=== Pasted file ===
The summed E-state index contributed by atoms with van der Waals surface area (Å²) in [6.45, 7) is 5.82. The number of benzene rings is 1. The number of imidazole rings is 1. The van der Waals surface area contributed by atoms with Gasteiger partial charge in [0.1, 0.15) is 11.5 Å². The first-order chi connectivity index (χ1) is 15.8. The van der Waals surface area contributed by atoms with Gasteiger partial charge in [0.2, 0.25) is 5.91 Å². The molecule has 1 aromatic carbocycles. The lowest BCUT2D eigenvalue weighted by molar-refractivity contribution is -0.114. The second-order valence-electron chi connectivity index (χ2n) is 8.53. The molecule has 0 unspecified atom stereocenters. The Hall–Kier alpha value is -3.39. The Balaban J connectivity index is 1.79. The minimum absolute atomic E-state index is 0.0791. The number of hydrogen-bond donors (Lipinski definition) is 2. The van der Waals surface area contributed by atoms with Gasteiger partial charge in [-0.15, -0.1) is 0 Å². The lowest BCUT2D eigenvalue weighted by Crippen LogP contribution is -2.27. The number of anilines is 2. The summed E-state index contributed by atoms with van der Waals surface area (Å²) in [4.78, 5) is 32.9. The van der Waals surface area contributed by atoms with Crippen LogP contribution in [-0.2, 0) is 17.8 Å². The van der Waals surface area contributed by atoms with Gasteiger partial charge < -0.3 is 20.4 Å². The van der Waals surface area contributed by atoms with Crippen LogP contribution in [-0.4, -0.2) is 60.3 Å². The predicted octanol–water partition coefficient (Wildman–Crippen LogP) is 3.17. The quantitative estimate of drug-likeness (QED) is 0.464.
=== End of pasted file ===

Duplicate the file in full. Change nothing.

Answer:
The summed E-state index contributed by atoms with van der Waals surface area (Å²) in [6.45, 7) is 5.82. The number of benzene rings is 1. The number of imidazole rings is 1. The van der Waals surface area contributed by atoms with Gasteiger partial charge in [0.1, 0.15) is 11.5 Å². The first-order chi connectivity index (χ1) is 15.8. The van der Waals surface area contributed by atoms with Gasteiger partial charge in [0.2, 0.25) is 5.91 Å². The molecule has 1 aromatic carbocycles. The lowest BCUT2D eigenvalue weighted by molar-refractivity contribution is -0.114. The second-order valence-electron chi connectivity index (χ2n) is 8.53. The molecule has 0 unspecified atom stereocenters. The Hall–Kier alpha value is -3.39. The Balaban J connectivity index is 1.79. The minimum absolute atomic E-state index is 0.0791. The number of hydrogen-bond donors (Lipinski definition) is 2. The van der Waals surface area contributed by atoms with Gasteiger partial charge in [-0.15, -0.1) is 0 Å². The lowest BCUT2D eigenvalue weighted by Crippen LogP contribution is -2.27. The number of anilines is 2. The summed E-state index contributed by atoms with van der Waals surface area (Å²) in [4.78, 5) is 32.9. The van der Waals surface area contributed by atoms with Crippen LogP contribution in [-0.2, 0) is 17.8 Å². The van der Waals surface area contributed by atoms with Gasteiger partial charge < -0.3 is 20.4 Å². The van der Waals surface area contributed by atoms with Crippen LogP contribution in [-0.4, -0.2) is 60.3 Å². The predicted octanol–water partition coefficient (Wildman–Crippen LogP) is 3.17. The quantitative estimate of drug-likeness (QED) is 0.464.